Parent’s Marriage Becomes The Role Model for Their Children’s Marriages
Dear Neil: I am sorry to report that my marriage was as dysfunctional as any. My husband used to bad mouth me in front of the children, and after we had been married seventeen years, I started cheating on him. My daughter figured it out. She didn’t say anything, but I knew that she knew.
Our daughter then ran off with a guy. After she got pregnant, she wanted to come home to Mama. She and her true love were married about five months before she had her son. She was home again in about a year. While she was going to college, she got pregnant again. No marriage, but she had a beautiful little girl six years
after her son.
There is no point in flagellating myself, but if I could understand my daughter’s behavior, I would feel better.
Dysfunctional in Denver
Dear Dysfunctional: Your daughter is likely following her parent’s role model for how to be married.
It is hard to overcome and to rise above our intimacy blueprints. All of us tend to repeat the familiar in our intimate relationships, and whatever we grow up with is what is familiar to us. If we see Dad belittling Mom a lot, or Mom cheating on or being dishonest with Dad, somewhere in our minds we record that that’s how men and women treat each other.
Then, when we marry or commit to someone, we will be likely to repeat some variation of what is familiar to us, thereby continuing the intimacy blueprint for yet another generation.
Of course, very few of us are aware of this process, so we think we can just tell our children to not do marriage the way we did it. But whenever your children go on autopilot and aren’t paying attention—which is most of the time—they won’t repeat in their marriages what you told them to do, they’ll repeat what they witnessed or experienced.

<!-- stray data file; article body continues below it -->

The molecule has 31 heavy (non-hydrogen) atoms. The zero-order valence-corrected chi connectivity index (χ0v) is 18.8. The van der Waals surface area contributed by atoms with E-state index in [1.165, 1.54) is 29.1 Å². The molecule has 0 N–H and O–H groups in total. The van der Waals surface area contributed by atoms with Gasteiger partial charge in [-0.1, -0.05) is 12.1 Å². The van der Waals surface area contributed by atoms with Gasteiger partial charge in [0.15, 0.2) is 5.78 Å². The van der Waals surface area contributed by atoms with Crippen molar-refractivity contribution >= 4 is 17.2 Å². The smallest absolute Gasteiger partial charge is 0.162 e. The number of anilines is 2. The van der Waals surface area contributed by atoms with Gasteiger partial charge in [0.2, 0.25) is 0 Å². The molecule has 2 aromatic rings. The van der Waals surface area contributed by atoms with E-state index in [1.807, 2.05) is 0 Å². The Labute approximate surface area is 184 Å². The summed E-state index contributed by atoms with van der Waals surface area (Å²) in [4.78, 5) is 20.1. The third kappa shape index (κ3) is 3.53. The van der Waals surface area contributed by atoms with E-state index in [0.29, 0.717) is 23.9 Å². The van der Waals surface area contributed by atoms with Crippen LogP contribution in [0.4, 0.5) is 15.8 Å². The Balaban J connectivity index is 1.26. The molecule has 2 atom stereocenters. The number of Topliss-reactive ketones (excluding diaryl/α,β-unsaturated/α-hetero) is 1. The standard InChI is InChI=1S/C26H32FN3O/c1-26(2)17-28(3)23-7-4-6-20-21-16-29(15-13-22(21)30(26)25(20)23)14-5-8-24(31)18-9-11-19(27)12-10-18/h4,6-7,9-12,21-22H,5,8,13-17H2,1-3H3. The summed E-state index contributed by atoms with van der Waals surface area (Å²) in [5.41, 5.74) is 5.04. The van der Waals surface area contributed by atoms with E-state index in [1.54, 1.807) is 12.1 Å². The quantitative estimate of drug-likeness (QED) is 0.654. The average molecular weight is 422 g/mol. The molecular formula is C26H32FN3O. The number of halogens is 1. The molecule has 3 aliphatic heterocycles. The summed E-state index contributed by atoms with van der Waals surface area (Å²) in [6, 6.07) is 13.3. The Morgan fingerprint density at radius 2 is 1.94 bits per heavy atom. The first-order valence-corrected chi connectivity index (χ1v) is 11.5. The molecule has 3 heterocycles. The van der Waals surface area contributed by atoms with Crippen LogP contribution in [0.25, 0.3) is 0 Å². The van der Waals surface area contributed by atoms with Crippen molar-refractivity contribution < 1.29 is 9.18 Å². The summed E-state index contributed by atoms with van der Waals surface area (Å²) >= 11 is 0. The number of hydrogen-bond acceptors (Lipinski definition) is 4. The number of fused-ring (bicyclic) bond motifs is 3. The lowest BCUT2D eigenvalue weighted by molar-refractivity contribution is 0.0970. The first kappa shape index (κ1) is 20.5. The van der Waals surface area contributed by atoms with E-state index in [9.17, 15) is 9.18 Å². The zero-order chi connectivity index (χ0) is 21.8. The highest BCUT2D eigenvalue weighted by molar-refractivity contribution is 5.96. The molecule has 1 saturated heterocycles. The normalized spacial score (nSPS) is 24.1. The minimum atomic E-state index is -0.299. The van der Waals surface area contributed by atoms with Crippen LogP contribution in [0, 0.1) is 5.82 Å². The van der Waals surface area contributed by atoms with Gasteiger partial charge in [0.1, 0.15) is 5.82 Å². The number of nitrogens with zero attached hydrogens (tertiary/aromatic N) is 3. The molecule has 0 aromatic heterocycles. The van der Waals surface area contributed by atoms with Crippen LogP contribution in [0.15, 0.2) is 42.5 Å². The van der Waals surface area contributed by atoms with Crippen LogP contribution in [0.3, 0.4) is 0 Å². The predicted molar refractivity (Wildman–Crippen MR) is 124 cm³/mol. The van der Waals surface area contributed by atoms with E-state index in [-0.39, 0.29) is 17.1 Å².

This is why children of alcoholic parents are many times more likely to marry an alcoholic, or become alcoholic themselves. This is why children who are abused are far more likely to either marry or become abusive themselves. They’re unknowingly repeating their familiar intimacy blueprint.
The good news is that this pattern also holds true for people who come out of good, loving, effective families as well. If you and your spouse have a good marriage, your children are far more likely to learn positive intimacy skills and good marriage role modeling. They are then likely to repeat the familiar when they marry, increasing their chances of having a loving and effective marriage themselves.
Dear Neil: Several months ago you printed a letter from a man in San Francisco who asked the question “when is it going to be my turn?” He described a situation where he did most everything in the relationship with his live-in girlfriend, and got very little nurturance or TLC back from her.
I think you missed the boat in your advice to him, because you left out at least one other possibility: some people never get their turn, because they choose selfish partners who take and take and take without giving back.
Realistic in Toronto
Dear Realistic: You are right. Some people are self-absorbed. They often lack effective intimacy skills, and they expect to receive a lot in exchange for giving a little.